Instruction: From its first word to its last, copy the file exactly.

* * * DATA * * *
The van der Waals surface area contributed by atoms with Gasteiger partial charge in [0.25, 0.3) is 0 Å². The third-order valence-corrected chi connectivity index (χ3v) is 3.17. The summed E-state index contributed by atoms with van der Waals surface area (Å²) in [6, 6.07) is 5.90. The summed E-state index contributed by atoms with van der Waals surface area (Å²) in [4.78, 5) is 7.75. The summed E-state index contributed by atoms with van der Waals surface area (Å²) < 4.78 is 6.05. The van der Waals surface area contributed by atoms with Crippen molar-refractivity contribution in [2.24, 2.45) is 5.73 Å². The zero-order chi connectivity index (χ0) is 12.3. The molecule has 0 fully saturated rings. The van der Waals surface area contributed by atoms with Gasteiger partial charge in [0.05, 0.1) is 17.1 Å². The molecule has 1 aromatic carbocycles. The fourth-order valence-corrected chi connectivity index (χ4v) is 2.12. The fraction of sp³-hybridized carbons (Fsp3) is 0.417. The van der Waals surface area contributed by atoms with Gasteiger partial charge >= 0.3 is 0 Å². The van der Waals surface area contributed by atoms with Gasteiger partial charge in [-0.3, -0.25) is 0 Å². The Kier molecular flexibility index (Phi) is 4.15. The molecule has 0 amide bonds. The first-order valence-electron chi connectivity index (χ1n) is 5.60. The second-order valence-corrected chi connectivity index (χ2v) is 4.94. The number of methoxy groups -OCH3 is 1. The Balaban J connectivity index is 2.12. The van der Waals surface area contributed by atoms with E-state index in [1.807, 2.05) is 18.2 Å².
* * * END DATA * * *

The van der Waals surface area contributed by atoms with Gasteiger partial charge in [0.25, 0.3) is 0 Å². The third-order valence-corrected chi connectivity index (χ3v) is 3.17. The summed E-state index contributed by atoms with van der Waals surface area (Å²) in [6, 6.07) is 5.90. The summed E-state index contributed by atoms with van der Waals surface area (Å²) in [4.78, 5) is 7.75. The summed E-state index contributed by atoms with van der Waals surface area (Å²) < 4.78 is 6.05. The van der Waals surface area contributed by atoms with Crippen molar-refractivity contribution in [2.24, 2.45) is 5.73 Å². The zero-order chi connectivity index (χ0) is 12.3. The molecule has 0 fully saturated rings. The van der Waals surface area contributed by atoms with Gasteiger partial charge in [0.05, 0.1) is 17.1 Å². The molecule has 1 aromatic carbocycles. The fourth-order valence-corrected chi connectivity index (χ4v) is 2.12. The fraction of sp³-hybridized carbons (Fsp3) is 0.417. The van der Waals surface area contributed by atoms with Gasteiger partial charge >= 0.3 is 0 Å². The van der Waals surface area contributed by atoms with Gasteiger partial charge in [-0.3, -0.25) is 0 Å². The Kier molecular flexibility index (Phi) is 4.15. The molecule has 0 amide bonds. The first-order valence-electron chi connectivity index (χ1n) is 5.60. The second-order valence-corrected chi connectivity index (χ2v) is 4.94. The number of methoxy groups -OCH3 is 1. The Balaban J connectivity index is 2.12. The van der Waals surface area contributed by atoms with E-state index in [1.807, 2.05) is 18.2 Å².